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Lean construction - early decision making through collaboration


Collaboration plays a fundamental role in a project’s success, and its adoption at an early stage can add significant value.

Prefabrication and modularization are not new concepts – in fact both have been part of the construction industry for many years, but their use has grown extensively in recent years and both are now considered to be within the “toolbox” of lean construction. Prefabrication can be defined as the process of assembling building systems to a nearly-complete state off-site, to later deliver to the project site for installation. Modularization involves constructing a finished project off-site, and then delivering it to the construction site to assemble with other modules to create the final product. The use of these types of lean construction tools, and the level of complexity involved, will vary depending on the project type.

The core benefits of utilizing modules and components which are produced in an off-site facility, and then transferred into a construction project, are that it can reduce not only individual durations, but also the overall construction program. In addition, it has the potential to reduce overall costs for the project. While one could argue that there are increased costs involved with these off-site processes for the contractor (for example the leasing of suitable premises, insurances, management of the process and transport), it also streamlines their processes, and reduces their resources and material on-site, effectively eliminating waste – the cornerstone of lean construction. With reduced labor on-site, less coordination is required; it will drive increased cost and program certainty while delivering higher quality installations.

Ultimately, the optimal solution is collaboration – utilizing contractor knowledge and pre-construction services at an early stage, and benefitting from their early involvement. 

The decision to implement prefabrication or modularization on a project often occurs at the post-contractor appointment stage.  However, this decision often serves better at an earlier stage, at the commencement of the design phase whereby opportunities for these tools can be sought and considered. By having contractors involved in pre-construction activities, they can add value as to where the use of prefabrication and/or modularization is appropriate when considering the constructability of a particular project. This early decision-making allows for critical design to be progressed, taking advantage of off-site prefabrication during enabling works.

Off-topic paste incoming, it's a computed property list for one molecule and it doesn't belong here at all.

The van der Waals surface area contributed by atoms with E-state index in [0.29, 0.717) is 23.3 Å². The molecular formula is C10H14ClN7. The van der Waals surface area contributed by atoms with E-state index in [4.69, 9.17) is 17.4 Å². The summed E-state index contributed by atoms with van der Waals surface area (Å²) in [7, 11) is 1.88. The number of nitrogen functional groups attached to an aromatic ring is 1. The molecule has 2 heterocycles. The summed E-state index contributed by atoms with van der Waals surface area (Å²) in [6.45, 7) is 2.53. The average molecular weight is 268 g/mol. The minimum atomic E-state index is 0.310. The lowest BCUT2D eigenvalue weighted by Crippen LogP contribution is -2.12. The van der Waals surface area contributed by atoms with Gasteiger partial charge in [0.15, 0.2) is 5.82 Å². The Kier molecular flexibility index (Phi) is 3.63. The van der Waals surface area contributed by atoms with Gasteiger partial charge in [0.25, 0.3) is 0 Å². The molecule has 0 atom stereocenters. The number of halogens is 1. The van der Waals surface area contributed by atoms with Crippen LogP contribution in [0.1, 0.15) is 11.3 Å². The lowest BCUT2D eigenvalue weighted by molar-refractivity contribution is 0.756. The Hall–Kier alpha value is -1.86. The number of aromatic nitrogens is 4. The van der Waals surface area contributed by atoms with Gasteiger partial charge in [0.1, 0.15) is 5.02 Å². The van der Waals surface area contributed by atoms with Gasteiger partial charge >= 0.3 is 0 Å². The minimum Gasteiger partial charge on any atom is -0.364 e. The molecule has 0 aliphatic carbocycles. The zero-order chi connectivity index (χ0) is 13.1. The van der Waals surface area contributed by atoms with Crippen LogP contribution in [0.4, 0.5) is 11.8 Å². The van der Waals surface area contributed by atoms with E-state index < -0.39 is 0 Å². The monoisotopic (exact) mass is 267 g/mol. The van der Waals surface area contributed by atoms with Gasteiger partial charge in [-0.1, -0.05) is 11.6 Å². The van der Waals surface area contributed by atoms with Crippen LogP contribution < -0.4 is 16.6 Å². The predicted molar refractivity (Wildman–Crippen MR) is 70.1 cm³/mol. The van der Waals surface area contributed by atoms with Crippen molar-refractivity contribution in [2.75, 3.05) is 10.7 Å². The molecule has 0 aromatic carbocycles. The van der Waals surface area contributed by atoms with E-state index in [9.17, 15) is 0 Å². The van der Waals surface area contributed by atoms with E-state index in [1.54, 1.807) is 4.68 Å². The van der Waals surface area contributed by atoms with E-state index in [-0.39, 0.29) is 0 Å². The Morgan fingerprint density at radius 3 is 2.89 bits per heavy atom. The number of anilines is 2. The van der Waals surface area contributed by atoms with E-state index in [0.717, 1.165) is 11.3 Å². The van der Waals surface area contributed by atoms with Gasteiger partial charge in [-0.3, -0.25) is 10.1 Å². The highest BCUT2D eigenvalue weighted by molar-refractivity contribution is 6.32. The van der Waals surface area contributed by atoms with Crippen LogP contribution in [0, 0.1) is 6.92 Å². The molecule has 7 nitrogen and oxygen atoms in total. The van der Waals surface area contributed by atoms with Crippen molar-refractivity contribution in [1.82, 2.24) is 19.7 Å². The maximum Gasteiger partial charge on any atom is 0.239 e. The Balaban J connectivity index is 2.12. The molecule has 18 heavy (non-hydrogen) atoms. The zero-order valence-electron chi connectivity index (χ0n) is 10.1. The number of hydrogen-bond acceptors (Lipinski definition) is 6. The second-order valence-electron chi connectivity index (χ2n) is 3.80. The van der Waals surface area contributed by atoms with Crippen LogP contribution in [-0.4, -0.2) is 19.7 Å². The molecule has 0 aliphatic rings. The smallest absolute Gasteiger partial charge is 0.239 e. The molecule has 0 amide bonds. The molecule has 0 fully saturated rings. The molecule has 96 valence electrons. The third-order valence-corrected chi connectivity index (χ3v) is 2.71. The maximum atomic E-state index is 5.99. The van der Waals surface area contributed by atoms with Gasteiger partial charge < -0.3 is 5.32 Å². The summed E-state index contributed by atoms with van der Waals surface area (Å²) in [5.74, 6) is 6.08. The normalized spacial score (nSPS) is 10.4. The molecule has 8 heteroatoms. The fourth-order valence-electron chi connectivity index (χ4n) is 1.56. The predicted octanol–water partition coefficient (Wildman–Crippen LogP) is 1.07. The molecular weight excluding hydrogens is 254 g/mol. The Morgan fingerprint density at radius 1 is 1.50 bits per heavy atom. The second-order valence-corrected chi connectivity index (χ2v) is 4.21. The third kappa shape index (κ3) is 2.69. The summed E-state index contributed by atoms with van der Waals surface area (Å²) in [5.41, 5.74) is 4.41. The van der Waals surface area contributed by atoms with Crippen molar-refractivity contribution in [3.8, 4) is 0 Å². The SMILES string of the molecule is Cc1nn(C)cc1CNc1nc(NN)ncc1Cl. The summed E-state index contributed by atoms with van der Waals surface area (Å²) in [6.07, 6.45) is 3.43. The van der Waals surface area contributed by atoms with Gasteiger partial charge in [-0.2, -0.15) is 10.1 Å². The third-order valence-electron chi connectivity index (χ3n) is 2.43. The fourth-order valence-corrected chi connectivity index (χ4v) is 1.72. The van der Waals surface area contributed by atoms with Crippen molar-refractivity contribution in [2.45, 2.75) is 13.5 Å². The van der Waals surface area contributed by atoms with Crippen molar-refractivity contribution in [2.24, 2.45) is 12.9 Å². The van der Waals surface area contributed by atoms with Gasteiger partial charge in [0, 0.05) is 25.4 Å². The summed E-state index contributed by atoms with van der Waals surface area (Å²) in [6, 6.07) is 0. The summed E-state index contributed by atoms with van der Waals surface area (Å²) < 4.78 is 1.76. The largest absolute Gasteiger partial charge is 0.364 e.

Ultimately, the optimal solution is collaboration – utilizing contractor knowledge and pre-construction services at an early stage, and benefitting from their early involvement. Collaboration, when implemented, can play a critical role in the success of a project. This collaborative relationship can be achieved through strategic partnering and/or an integrated project team, which would be between the client’s team, the design team, the contractor and the supply chain. The supply chain could very well include specialists who, with their knowledge, can provide critical advice on how best to take advantage of prefabrication techniques and process – for example the prefabrication of headwalls in patient rooms in hospitals. The involvement of the integrated design team at an early stage facilitates active participation in developing the design and constructability of the project (giving early consideration to the use of prefabrication and modularization). Furthermore, it also allows for comprehensive consideration of a range of elements; the cost of constructing and maintaining the facility, health and safety implications, sustainability, design quality, speed of delivery and the operational efficiency of the completed facility.  

In summary, both prefabrication and modularization are intrinsically linked with lean construction, and offer considerable benefits for a range of projects of various types and scales. Taking time early in the project to carefully consider these options, and incorporating one or both into design and design programs will improve the predictability in delivering projects on time, within budget and to a higher standard. If the project team is determined to engage in a collaborative relationship from the outset of the project, then this in itself will hopefully lead early decision making on utilizing such lean construction tools such as using prefabrication and modularization. 


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